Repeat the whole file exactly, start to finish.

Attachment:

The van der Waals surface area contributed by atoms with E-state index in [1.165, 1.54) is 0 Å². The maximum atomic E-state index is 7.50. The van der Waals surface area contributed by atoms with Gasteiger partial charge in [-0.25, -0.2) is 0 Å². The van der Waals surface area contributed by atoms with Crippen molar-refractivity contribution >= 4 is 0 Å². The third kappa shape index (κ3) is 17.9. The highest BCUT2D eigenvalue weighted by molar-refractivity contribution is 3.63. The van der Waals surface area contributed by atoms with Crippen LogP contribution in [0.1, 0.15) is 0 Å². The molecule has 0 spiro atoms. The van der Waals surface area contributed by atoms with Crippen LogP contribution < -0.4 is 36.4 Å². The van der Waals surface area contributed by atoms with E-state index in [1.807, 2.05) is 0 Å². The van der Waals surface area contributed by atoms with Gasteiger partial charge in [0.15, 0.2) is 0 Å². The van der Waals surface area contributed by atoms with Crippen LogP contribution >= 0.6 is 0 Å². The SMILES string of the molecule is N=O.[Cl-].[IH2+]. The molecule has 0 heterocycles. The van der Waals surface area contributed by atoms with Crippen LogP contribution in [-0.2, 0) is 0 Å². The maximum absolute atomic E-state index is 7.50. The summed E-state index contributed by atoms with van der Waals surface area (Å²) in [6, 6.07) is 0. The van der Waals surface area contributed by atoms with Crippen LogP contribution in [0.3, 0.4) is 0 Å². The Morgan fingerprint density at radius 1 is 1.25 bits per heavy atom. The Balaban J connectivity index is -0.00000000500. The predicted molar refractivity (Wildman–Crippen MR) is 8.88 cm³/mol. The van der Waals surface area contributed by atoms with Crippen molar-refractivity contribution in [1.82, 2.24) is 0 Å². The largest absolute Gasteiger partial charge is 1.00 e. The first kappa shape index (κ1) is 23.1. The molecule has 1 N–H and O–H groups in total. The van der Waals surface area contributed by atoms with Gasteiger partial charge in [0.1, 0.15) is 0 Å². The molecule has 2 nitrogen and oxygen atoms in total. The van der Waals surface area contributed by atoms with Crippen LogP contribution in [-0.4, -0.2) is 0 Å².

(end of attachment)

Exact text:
The van der Waals surface area contributed by atoms with E-state index in [1.165, 1.54) is 0 Å². The maximum atomic E-state index is 7.50. The van der Waals surface area contributed by atoms with Gasteiger partial charge in [-0.25, -0.2) is 0 Å². The van der Waals surface area contributed by atoms with Crippen molar-refractivity contribution >= 4 is 0 Å². The third kappa shape index (κ3) is 17.9. The highest BCUT2D eigenvalue weighted by molar-refractivity contribution is 3.63. The van der Waals surface area contributed by atoms with Crippen LogP contribution in [0.1, 0.15) is 0 Å². The molecule has 0 spiro atoms. The van der Waals surface area contributed by atoms with Crippen LogP contribution < -0.4 is 36.4 Å². The van der Waals surface area contributed by atoms with E-state index in [1.807, 2.05) is 0 Å². The van der Waals surface area contributed by atoms with Gasteiger partial charge in [0.15, 0.2) is 0 Å². The van der Waals surface area contributed by atoms with Crippen LogP contribution >= 0.6 is 0 Å². The SMILES string of the molecule is N=O.[Cl-].[IH2+]. The molecule has 0 heterocycles. The van der Waals surface area contributed by atoms with Crippen LogP contribution in [-0.2, 0) is 0 Å². The maximum absolute atomic E-state index is 7.50. The summed E-state index contributed by atoms with van der Waals surface area (Å²) in [6, 6.07) is 0. The van der Waals surface area contributed by atoms with Crippen LogP contribution in [0.3, 0.4) is 0 Å². The Morgan fingerprint density at radius 1 is 1.25 bits per heavy atom. The Balaban J connectivity index is -0.00000000500. The predicted molar refractivity (Wildman–Crippen MR) is 8.88 cm³/mol. The van der Waals surface area contributed by atoms with Crippen molar-refractivity contribution in [1.82, 2.24) is 0 Å². The largest absolute Gasteiger partial charge is 1.00 e. The first kappa shape index (κ1) is 23.1. The molecule has 1 N–H and O–H groups in total. The van der Waals surface area contributed by atoms with Gasteiger partial charge in [0.1, 0.15) is 0 Å². The molecule has 2 nitrogen and oxygen atoms in total. The van der Waals surface area contributed by atoms with Crippen LogP contribution in [-0.4, -0.2) is 0 Å².